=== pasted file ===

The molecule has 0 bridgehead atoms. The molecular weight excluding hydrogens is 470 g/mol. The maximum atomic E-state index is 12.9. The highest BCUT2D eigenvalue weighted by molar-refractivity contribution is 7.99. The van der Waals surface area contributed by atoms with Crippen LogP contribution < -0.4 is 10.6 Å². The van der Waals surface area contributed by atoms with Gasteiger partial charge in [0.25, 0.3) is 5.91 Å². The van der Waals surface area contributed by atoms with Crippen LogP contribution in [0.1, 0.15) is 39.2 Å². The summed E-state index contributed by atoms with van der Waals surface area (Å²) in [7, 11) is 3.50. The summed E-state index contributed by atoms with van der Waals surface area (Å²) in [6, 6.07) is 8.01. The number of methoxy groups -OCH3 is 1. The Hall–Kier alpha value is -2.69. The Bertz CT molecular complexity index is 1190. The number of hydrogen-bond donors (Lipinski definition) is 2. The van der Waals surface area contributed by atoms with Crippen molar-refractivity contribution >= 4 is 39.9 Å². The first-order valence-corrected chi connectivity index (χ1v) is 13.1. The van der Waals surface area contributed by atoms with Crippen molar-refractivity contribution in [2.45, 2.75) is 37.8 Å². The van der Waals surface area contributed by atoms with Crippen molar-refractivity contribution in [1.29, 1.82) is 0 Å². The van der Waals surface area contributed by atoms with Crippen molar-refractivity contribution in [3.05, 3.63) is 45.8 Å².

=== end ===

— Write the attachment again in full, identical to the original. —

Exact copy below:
The molecule has 0 bridgehead atoms. The molecular weight excluding hydrogens is 470 g/mol. The maximum atomic E-state index is 12.9. The highest BCUT2D eigenvalue weighted by molar-refractivity contribution is 7.99. The van der Waals surface area contributed by atoms with Crippen LogP contribution < -0.4 is 10.6 Å². The van der Waals surface area contributed by atoms with Gasteiger partial charge in [0.25, 0.3) is 5.91 Å². The van der Waals surface area contributed by atoms with Crippen LogP contribution in [0.1, 0.15) is 39.2 Å². The summed E-state index contributed by atoms with van der Waals surface area (Å²) in [7, 11) is 3.50. The summed E-state index contributed by atoms with van der Waals surface area (Å²) in [6, 6.07) is 8.01. The number of methoxy groups -OCH3 is 1. The Hall–Kier alpha value is -2.69. The Bertz CT molecular complexity index is 1190. The number of hydrogen-bond donors (Lipinski definition) is 2. The van der Waals surface area contributed by atoms with Crippen molar-refractivity contribution >= 4 is 39.9 Å². The first-order valence-corrected chi connectivity index (χ1v) is 13.1. The van der Waals surface area contributed by atoms with Crippen molar-refractivity contribution in [2.45, 2.75) is 37.8 Å². The van der Waals surface area contributed by atoms with Crippen molar-refractivity contribution in [1.29, 1.82) is 0 Å². The van der Waals surface area contributed by atoms with Crippen molar-refractivity contribution in [3.05, 3.63) is 45.8 Å².